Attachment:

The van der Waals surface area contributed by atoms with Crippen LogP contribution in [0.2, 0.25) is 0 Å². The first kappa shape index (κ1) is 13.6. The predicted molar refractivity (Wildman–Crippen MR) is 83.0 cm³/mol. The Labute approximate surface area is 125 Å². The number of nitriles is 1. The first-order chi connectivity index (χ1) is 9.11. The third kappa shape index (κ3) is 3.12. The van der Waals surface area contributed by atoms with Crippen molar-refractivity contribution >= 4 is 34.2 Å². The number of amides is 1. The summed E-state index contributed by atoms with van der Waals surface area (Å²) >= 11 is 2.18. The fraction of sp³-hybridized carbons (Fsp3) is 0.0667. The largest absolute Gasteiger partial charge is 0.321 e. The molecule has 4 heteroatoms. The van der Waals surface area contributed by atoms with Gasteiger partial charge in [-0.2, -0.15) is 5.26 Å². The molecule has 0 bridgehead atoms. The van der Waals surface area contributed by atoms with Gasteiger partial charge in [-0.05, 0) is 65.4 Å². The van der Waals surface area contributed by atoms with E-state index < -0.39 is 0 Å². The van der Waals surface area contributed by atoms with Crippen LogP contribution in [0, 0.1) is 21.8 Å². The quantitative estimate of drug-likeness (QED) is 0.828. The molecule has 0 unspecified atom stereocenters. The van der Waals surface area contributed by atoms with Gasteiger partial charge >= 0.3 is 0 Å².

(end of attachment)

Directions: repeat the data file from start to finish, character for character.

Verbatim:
The van der Waals surface area contributed by atoms with Crippen LogP contribution in [0.2, 0.25) is 0 Å². The first kappa shape index (κ1) is 13.6. The predicted molar refractivity (Wildman–Crippen MR) is 83.0 cm³/mol. The Labute approximate surface area is 125 Å². The number of nitriles is 1. The first-order chi connectivity index (χ1) is 9.11. The third kappa shape index (κ3) is 3.12. The van der Waals surface area contributed by atoms with Crippen molar-refractivity contribution >= 4 is 34.2 Å². The number of amides is 1. The summed E-state index contributed by atoms with van der Waals surface area (Å²) >= 11 is 2.18. The fraction of sp³-hybridized carbons (Fsp3) is 0.0667. The largest absolute Gasteiger partial charge is 0.321 e. The molecule has 4 heteroatoms. The van der Waals surface area contributed by atoms with Gasteiger partial charge in [-0.2, -0.15) is 5.26 Å². The molecule has 0 bridgehead atoms. The van der Waals surface area contributed by atoms with Gasteiger partial charge in [-0.05, 0) is 65.4 Å². The van der Waals surface area contributed by atoms with E-state index < -0.39 is 0 Å². The van der Waals surface area contributed by atoms with Crippen LogP contribution in [0, 0.1) is 21.8 Å². The quantitative estimate of drug-likeness (QED) is 0.828. The molecule has 0 unspecified atom stereocenters. The van der Waals surface area contributed by atoms with Gasteiger partial charge >= 0.3 is 0 Å².